Design your life to include more money, health and happiness with less stuff, space and energy.

Design your life to include more money, health and happiness with less stuff, space and energy.

Seattle’s Micro Apartment War

Add micro apartments to wind turbines and public bike stations to things people don’t want in their backyards. Seattle’s micro-apartment controversy continues as news headlines and this letter we received from Seattle resident Connie Ann Innis suggests. Here’s what she wrote:

Dear LifeEdited,

I own a condo next door to one of the aPodments in Seattle’s Capitol Hill neighborhood.

Last evening I spoke with a young woman who lives in one of these micro-apartments (I stopped to thank her for picking up curbside litter left by pedestrians and tossed out of car windows). This woman was shaking as she told of complete strangers stopping to scream at her in a threatening manner as she smoked in a designated outdoor area, cruel comments directed at the micro-apartment tenants as a whole and scathing prejudice voiced at neighborhood meetings (meetings that she actually bothered to attend).

This woman is working and studying at a nearby community college; the micro-apartments proximity to mass transit and excellent “walk score” preclude the need for expensive car ownership and the relatively low rent allows her to work toward her dreams.

Everyone is entitled to their opinion, of course and it’s true there are plenty of ugly, cheap apartments being built in Seattle without regard for impact. The developers who stand to gain wealth from these buildings are appropriate targets for dissent and complaints re: zoning laws and structure; the inhabitants of these structures are NOT.

Yes most of us love to look at gracious, old brick buildings with stunning landscaping, but this is an urban neighborhood and those mansions often come with $4 million price tags and the need for “staff” [see above video for an example of what Innis is referring to].

A neighborhood that prides itself on creativity, acceptance and diversity has in many cases become hostile and disrespectful to “poor people”.

Innis touches on most of the objections to micro-apartments: illegal zoning, inadequate community approval, rapacious developers. But her tale also alludes to a less technocratic objection: that many residents don’t want what they perceive to be mostly young, single, less-permanent, lower-income micro-apartment dwellers to change the character of their mostly middle-age, family-oriented, more permanent, middle-to-upper-middle class neighborhoods. This objection withstands the obvious demand for affordable housing in centrally located neighborhoods; the questionable veracity of the arguments about the demographic makeup of the micro-apartment dwellers; or their actual impact on the character of the neighborhoods.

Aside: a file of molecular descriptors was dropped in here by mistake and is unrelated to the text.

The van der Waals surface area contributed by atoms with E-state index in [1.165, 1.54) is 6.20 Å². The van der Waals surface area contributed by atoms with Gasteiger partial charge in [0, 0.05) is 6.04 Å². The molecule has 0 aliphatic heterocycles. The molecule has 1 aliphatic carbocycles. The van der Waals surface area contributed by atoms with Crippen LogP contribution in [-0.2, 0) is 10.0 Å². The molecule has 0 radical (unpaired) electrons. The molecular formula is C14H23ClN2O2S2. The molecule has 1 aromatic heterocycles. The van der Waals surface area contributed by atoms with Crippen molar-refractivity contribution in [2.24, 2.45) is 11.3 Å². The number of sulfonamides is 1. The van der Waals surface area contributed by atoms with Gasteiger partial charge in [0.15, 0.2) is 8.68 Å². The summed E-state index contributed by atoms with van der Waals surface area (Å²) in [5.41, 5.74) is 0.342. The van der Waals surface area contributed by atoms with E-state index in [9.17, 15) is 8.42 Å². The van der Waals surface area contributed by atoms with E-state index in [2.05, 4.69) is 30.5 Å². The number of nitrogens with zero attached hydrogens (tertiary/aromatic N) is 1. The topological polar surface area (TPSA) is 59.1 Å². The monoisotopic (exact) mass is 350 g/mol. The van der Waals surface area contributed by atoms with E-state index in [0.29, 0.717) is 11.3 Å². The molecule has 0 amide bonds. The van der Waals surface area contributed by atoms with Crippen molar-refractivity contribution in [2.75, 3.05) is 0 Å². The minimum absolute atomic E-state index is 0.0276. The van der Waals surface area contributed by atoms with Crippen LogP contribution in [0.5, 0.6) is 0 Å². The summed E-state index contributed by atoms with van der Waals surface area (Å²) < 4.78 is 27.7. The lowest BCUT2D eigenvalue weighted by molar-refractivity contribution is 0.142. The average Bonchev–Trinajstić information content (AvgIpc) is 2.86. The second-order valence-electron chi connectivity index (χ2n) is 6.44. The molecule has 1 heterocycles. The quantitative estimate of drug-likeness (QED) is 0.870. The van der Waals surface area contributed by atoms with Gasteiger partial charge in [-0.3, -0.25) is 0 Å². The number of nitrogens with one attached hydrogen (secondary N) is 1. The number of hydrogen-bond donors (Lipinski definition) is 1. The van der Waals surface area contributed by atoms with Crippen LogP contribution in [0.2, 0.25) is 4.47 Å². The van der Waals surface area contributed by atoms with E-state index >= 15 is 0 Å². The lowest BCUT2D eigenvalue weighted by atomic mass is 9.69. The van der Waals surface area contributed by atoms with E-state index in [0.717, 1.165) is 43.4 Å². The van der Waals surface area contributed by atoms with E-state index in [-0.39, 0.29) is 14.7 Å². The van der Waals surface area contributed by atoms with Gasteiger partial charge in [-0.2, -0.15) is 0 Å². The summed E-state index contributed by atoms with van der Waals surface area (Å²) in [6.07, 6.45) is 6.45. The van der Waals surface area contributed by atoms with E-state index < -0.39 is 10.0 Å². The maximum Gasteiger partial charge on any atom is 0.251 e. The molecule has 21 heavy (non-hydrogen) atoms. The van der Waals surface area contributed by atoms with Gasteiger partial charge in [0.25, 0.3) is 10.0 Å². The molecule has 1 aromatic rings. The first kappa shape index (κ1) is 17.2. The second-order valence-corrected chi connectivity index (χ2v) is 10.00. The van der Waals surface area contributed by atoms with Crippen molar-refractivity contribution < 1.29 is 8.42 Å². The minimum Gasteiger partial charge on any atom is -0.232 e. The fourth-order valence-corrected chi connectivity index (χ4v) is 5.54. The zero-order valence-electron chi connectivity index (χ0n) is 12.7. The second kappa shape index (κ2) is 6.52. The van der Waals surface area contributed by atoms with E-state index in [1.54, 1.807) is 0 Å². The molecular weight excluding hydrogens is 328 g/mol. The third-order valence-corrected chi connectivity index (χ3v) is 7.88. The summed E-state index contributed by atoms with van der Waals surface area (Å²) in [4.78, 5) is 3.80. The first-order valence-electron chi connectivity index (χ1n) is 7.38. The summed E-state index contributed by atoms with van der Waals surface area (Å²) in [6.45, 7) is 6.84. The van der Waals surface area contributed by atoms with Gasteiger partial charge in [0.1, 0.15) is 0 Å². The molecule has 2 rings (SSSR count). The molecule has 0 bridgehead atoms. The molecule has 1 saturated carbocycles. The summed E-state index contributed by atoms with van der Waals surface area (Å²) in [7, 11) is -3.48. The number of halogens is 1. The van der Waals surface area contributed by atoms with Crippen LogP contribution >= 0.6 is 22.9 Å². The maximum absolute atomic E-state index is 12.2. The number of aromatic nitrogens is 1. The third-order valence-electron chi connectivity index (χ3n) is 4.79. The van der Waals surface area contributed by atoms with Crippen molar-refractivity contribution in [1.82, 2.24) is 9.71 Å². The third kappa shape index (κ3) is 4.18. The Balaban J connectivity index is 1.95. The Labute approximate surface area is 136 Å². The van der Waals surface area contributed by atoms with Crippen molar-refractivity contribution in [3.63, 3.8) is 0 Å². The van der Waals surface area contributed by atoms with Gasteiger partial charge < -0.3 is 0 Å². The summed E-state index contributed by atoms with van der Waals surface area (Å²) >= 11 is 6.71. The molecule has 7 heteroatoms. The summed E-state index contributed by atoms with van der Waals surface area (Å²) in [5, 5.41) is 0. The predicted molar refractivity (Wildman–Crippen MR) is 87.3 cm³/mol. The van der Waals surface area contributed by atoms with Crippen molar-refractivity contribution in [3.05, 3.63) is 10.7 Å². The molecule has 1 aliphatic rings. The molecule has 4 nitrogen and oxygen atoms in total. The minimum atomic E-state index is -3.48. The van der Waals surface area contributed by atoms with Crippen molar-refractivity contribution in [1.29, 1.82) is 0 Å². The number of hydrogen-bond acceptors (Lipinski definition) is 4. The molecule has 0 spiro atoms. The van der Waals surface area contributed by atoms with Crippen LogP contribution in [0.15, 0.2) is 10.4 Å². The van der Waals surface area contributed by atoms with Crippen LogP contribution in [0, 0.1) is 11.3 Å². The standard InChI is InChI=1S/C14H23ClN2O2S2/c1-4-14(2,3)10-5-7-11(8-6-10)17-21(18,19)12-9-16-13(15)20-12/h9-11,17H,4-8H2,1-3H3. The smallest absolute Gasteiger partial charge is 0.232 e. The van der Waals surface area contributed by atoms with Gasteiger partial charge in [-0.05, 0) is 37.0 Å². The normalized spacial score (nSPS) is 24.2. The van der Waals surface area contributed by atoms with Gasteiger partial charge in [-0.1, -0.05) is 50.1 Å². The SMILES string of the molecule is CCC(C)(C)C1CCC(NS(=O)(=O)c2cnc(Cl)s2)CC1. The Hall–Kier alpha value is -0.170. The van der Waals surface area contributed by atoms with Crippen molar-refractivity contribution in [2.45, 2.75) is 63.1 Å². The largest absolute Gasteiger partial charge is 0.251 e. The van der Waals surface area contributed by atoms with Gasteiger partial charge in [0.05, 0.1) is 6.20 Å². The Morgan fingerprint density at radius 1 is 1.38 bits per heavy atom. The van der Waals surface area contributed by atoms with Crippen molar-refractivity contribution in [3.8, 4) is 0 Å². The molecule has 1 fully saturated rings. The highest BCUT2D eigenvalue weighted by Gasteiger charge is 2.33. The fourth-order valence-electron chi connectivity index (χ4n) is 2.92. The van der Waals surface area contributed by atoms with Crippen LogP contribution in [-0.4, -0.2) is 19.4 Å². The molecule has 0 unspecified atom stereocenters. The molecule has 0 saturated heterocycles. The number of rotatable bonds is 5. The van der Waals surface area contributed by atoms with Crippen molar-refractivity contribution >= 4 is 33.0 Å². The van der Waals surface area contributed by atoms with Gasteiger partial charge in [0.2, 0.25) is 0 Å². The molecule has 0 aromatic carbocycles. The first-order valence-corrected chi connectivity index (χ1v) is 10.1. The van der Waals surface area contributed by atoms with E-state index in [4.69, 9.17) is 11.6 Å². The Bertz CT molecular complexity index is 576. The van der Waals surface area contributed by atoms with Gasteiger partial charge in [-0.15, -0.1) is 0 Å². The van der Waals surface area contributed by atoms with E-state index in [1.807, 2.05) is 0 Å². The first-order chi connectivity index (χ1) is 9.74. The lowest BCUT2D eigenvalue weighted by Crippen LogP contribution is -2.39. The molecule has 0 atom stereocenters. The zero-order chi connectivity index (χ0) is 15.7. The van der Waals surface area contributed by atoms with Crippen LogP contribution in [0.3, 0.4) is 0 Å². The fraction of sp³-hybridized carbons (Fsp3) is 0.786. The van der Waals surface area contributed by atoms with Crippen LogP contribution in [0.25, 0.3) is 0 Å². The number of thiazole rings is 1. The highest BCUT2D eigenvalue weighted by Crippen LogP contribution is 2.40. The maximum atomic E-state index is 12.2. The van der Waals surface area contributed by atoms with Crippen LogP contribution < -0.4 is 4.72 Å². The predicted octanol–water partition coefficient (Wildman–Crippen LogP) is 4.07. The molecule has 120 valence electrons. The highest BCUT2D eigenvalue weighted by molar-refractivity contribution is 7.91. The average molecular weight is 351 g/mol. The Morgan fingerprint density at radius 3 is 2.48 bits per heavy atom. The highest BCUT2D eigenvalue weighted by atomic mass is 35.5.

Fortunate for the micro-apartment advocates, Seattle Mayor Mike McGinn is decidedly less conflicted on the issue, focusing on the apartments’ affordability, central locations that curb the need for cars and that their appeal to all ages. Here’s what he told KIROTV:

What we’ve seen is the rise of these micro apartments because it’s affordable living for people who don’t want to own a car and want to use transit and ride a bike. And they’ve been very popular. And it’s an affordable way for a young person or an older person to live in the neighborhood where they work.

While this pro-con polarity is getting most of the media attention, there are less public, more nuanced opinions in many Seattle neighborhoods that find themselves host to micro-apartment complexes.

One Seattle Life-Editer says that he was encouraged to sign a petition opposing a micro-apartment building by an online neighborhood forum, but this same forum routinely has postings seeking reasonably-priced apartments for friends and family just moving to the city.

He believes that Seattle is a very civil place, so the density debate is sometimes framed by the practical realities of finding places where schoolteachers, Starbucks workers and young families can live. But when this practical question is tempered with economic interests–for the resident looking for an affordable place to live, for the developer looking to capitalize on this demand and for the citizen trying to preserve the integrity and value of his or her neighborhood–there’s a lot of room for disagreement and debate.

There are no easy answers, so feel free to continue the debate in the comments below. We’d love to hear you thoughts.

Sunset View of Seattle Skyline image via Shutterstock